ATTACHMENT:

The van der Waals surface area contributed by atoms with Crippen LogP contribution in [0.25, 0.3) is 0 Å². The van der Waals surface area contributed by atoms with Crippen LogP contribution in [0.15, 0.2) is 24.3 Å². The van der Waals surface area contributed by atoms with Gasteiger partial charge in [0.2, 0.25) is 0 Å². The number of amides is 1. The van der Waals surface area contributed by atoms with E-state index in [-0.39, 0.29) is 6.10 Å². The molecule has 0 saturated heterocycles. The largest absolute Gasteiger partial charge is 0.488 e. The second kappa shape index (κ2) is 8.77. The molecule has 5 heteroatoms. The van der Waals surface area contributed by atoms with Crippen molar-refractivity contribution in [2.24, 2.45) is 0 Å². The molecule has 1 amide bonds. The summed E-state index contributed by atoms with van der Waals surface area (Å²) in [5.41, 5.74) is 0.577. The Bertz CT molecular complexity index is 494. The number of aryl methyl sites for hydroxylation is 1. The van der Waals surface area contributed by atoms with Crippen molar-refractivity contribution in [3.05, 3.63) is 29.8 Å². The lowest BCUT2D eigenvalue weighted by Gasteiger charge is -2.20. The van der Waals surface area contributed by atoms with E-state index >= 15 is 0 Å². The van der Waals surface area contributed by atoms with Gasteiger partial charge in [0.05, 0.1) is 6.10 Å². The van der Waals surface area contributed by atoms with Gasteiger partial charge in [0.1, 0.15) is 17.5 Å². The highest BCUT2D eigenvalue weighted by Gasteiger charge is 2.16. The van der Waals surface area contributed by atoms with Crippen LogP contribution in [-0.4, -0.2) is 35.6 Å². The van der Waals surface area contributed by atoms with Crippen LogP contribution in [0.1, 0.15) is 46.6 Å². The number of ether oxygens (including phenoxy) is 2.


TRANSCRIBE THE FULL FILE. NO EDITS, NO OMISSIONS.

The van der Waals surface area contributed by atoms with Crippen LogP contribution in [0.25, 0.3) is 0 Å². The van der Waals surface area contributed by atoms with Crippen LogP contribution in [0.15, 0.2) is 24.3 Å². The van der Waals surface area contributed by atoms with Gasteiger partial charge in [0.2, 0.25) is 0 Å². The number of amides is 1. The van der Waals surface area contributed by atoms with E-state index in [-0.39, 0.29) is 6.10 Å². The molecule has 0 saturated heterocycles. The largest absolute Gasteiger partial charge is 0.488 e. The second kappa shape index (κ2) is 8.77. The molecule has 5 heteroatoms. The van der Waals surface area contributed by atoms with Crippen molar-refractivity contribution in [2.24, 2.45) is 0 Å². The molecule has 1 amide bonds. The summed E-state index contributed by atoms with van der Waals surface area (Å²) in [5.41, 5.74) is 0.577. The Bertz CT molecular complexity index is 494. The number of aryl methyl sites for hydroxylation is 1. The van der Waals surface area contributed by atoms with Crippen molar-refractivity contribution in [3.05, 3.63) is 29.8 Å². The lowest BCUT2D eigenvalue weighted by Gasteiger charge is -2.20. The van der Waals surface area contributed by atoms with E-state index >= 15 is 0 Å². The van der Waals surface area contributed by atoms with Gasteiger partial charge in [0.05, 0.1) is 6.10 Å². The van der Waals surface area contributed by atoms with Gasteiger partial charge in [0.1, 0.15) is 17.5 Å². The highest BCUT2D eigenvalue weighted by Gasteiger charge is 2.16. The van der Waals surface area contributed by atoms with Crippen LogP contribution in [-0.4, -0.2) is 35.6 Å². The van der Waals surface area contributed by atoms with Crippen LogP contribution in [0.1, 0.15) is 46.6 Å². The number of ether oxygens (including phenoxy) is 2.